There were plenty of reasons to lead the Los Angeles Lakers to believe that a marriage of their franchise and perennial All-Star Dwight Howard wouldn't end amicably.
From his blatant hatred of Orlando Magic coach Stan Van Gundy to his dissatisfied conversation (via Pro Basketball Talk) with Kobe Bryant in Feb. 2012 about a potential trade to LA, the warning signs were there that the Lakers should avoid D12 at all costs.
They didn't listen.
Now, it's time to correct a potentially disastrous trade by making another one—to the Brooklyn Nets.
As reported by Real GM, the Nets are ready to pursue Howard yet again, pulling in the Minnesota Timberwolves as a potential third-party suitor for Brook Lopez. Here's the report from Twitter:
Nets Were Planning To Talk Three-Team Dwight Howard Trade Sending Kevin Love To Lakers, Brook Lopez To Wolves -- bit.ly/143ooSy— RealGM (@RealGM) January 22, 2013
The rumor has been debunked by the Nets (courtesy of Pro Basketball Talk), but that doesn't stop the mind from wondering if this is really the best thing for the Lakers, considering Howard's recent attitude towards the team's struggles and their current record.
Not only does Los Angeles sit at 17-24, a full four games behind the No. 8 seed in the West, it also is dealing with two disgruntled employees who play next to each other in the frontcourt. Given Howard's recent comments about why the Lakers are struggling, it's no wonder the Nets are ready to pounce.
Are the Lakers ready to listen?
Here's what Howard had to say following his team's 95-83 loss to the Chicago Bulls on Monday (via Kevin Ding of the Orange County Register):
“Look at the stat sheet,” Howard said. Asked how he can get more shots, Howard said: “It’s simple. Play inside-out.”
Asked if it is out of his power, he said quietly: “Just continue to play. Not get frustrated. As hard as it is, can’t get frustrated.”
Ding publicly called out Howard on Tuesday, going so far as to blame the big man for the team's most recent set of struggles. He makes an excellent point, digging deeper into the between-the-lines message from Howard's post-game interview:
But Howard hasn't been that good – and hasn't updated his self-image to reflect the current state of his game or figure out how to help the team win. He had a reputation in Orlando for always blaming others, and his comments after this game about his shot total showed he's still operating from the same manual – even as he also spouted clichés about how "we've just got to find a way to stick together."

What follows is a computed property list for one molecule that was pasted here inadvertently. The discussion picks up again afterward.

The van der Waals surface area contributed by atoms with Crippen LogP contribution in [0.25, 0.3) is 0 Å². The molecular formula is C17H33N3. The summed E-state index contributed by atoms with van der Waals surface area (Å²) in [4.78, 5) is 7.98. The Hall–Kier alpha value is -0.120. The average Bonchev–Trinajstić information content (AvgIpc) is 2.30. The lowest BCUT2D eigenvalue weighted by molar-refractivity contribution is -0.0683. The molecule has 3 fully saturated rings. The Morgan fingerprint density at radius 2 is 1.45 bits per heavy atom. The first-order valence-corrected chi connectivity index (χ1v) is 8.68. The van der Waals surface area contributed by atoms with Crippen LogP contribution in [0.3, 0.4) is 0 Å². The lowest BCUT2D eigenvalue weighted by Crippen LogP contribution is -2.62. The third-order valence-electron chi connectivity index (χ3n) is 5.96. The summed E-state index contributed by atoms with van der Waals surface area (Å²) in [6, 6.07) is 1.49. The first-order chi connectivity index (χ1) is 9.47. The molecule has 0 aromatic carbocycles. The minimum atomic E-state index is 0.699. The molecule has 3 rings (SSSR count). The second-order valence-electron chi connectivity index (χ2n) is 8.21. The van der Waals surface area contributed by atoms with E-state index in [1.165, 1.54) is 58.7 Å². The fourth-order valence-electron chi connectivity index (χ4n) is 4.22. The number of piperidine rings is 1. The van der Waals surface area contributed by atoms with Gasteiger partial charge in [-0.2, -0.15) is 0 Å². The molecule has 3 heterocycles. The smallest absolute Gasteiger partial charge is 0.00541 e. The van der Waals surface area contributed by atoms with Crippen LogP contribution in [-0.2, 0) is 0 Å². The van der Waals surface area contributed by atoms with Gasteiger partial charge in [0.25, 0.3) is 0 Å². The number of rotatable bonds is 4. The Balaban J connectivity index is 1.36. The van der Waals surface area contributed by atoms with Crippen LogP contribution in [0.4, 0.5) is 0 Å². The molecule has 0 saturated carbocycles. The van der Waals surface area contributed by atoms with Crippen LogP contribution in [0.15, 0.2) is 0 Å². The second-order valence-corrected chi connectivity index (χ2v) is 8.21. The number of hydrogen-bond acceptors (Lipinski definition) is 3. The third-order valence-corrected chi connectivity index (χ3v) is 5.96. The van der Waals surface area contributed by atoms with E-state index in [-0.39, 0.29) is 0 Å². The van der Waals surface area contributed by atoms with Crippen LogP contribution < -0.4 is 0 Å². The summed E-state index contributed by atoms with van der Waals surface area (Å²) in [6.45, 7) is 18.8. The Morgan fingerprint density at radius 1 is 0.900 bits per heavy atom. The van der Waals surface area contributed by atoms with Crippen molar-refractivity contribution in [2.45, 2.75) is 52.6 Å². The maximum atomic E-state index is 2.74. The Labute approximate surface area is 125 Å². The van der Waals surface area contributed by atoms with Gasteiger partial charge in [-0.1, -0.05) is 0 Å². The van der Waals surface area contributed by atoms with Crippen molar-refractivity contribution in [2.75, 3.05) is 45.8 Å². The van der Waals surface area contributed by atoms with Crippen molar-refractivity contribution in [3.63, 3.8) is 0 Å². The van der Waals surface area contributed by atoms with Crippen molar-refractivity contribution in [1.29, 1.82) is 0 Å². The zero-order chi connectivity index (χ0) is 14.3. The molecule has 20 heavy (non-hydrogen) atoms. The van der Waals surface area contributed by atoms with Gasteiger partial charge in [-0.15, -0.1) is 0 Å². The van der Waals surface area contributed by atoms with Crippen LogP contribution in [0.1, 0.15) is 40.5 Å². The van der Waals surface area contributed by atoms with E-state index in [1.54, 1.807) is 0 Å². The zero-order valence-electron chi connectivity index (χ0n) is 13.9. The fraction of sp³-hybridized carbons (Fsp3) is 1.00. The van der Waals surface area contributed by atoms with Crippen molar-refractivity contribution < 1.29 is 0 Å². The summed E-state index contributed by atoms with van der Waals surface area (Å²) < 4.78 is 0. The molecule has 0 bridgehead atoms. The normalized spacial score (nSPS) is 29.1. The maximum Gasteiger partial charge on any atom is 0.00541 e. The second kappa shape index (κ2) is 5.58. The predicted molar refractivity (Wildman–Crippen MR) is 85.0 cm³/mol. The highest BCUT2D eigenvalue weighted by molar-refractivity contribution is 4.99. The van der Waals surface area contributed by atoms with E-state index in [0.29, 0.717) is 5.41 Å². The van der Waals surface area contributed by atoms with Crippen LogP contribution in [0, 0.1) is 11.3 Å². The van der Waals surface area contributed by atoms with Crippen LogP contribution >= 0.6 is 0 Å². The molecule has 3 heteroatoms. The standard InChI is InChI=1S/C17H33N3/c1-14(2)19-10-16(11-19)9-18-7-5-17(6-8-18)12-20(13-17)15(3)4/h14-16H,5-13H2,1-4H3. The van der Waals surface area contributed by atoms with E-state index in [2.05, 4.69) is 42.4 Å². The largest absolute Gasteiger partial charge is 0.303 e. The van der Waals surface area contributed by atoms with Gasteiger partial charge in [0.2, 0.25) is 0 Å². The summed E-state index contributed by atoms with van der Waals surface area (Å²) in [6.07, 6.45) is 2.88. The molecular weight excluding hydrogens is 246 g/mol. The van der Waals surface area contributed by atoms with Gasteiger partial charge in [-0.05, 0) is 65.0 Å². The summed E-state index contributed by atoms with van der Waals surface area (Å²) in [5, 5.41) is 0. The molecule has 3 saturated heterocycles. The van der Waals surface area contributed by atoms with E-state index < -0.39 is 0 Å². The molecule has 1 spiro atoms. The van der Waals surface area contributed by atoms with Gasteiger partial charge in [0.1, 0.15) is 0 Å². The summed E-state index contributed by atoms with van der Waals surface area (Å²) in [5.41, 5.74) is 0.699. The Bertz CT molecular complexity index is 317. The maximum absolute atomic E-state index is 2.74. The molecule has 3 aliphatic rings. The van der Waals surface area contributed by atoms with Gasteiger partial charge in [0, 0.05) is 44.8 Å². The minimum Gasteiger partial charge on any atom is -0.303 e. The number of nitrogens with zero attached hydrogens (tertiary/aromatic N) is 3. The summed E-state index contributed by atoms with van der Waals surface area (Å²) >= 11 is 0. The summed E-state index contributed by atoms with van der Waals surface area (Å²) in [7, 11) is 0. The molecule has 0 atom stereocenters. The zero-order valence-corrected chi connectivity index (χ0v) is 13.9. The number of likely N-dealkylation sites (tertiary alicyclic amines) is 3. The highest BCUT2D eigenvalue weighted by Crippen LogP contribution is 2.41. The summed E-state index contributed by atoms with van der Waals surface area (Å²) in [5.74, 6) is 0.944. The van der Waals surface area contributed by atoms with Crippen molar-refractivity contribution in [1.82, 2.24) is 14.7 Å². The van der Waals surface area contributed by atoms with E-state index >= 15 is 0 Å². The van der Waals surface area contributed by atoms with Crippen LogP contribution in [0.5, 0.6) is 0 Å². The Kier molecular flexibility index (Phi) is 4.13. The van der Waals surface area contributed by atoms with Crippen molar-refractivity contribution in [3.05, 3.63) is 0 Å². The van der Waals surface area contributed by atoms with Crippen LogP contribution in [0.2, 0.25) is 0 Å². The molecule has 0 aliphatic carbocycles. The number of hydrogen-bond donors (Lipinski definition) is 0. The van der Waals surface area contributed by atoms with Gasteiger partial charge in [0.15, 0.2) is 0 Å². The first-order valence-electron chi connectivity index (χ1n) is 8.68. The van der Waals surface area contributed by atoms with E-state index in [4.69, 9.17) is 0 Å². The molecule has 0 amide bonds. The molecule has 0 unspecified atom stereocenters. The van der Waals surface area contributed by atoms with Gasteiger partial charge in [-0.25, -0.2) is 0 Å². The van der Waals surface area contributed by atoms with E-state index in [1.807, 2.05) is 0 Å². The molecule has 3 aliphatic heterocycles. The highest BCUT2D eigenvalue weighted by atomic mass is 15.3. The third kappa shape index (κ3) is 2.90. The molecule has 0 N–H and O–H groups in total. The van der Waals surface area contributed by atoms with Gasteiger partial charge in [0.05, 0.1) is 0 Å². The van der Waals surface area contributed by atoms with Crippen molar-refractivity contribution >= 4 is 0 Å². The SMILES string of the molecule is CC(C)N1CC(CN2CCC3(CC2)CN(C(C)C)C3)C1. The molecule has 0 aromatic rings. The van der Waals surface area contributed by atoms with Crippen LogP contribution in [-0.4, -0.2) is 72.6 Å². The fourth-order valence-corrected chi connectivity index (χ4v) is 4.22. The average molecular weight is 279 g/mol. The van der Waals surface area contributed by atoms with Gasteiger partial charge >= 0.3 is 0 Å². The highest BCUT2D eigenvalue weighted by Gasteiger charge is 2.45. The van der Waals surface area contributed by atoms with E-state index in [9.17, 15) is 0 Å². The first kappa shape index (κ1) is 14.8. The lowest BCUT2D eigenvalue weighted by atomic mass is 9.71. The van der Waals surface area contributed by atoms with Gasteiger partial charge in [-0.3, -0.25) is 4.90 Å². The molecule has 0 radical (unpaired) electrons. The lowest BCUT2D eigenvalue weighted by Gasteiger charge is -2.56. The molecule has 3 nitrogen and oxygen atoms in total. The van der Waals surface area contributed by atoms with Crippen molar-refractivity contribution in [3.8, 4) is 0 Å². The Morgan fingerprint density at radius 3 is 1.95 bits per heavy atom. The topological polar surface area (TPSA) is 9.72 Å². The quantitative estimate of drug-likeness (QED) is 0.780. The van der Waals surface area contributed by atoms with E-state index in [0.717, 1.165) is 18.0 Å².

For now, the trade window appears closed on Howard. The Nets have denied this most recent reported interest and have the stats (a strong start under interim head coach P.J. Carlesimo) to back up their refuted claims.
Still, Howard's presence on a team is enticing. It enticed the Lakers, and it has to appeal to the Nets, since they are trying to grab the media market in New York—a tough thing to do with the Knicks hogging the coverage.
The Lakers don't have a quick fix for their answers. Feeding the ball to Howard more times per game (his clear desire) won't change the fact that the team has been slow in defensive recovery and awful in defensive transition.
LA can ride out this season with Howard and then let him walk via free agency in the summer, but the Lakers have never been known to wait something out if something better is on the horizon. Not only would Kevin Love (the reported player coming back to LA in this deal) make sense for the Mike D'Antoni offense, he's a better fit in the locker room, too.
The Dwight Howard experiment in LA is coming to a close. Blame Bryant, blame D'Antoni—blame Howard if you so desire. Whatever the culprit may be, it's time to stop pretending there is any semblance of unity or putting aside of egos on this Lakers team.
One way to fix that is to get rid of the biggest ego—the one that hasn't accounted for five NBA championships.
If the Nets—or any other team with a good offer—call again, expect the Lakers to listen.
Ethan Grant is a featured columnist for B/R's Breaking News Team. Check him out on Twitter.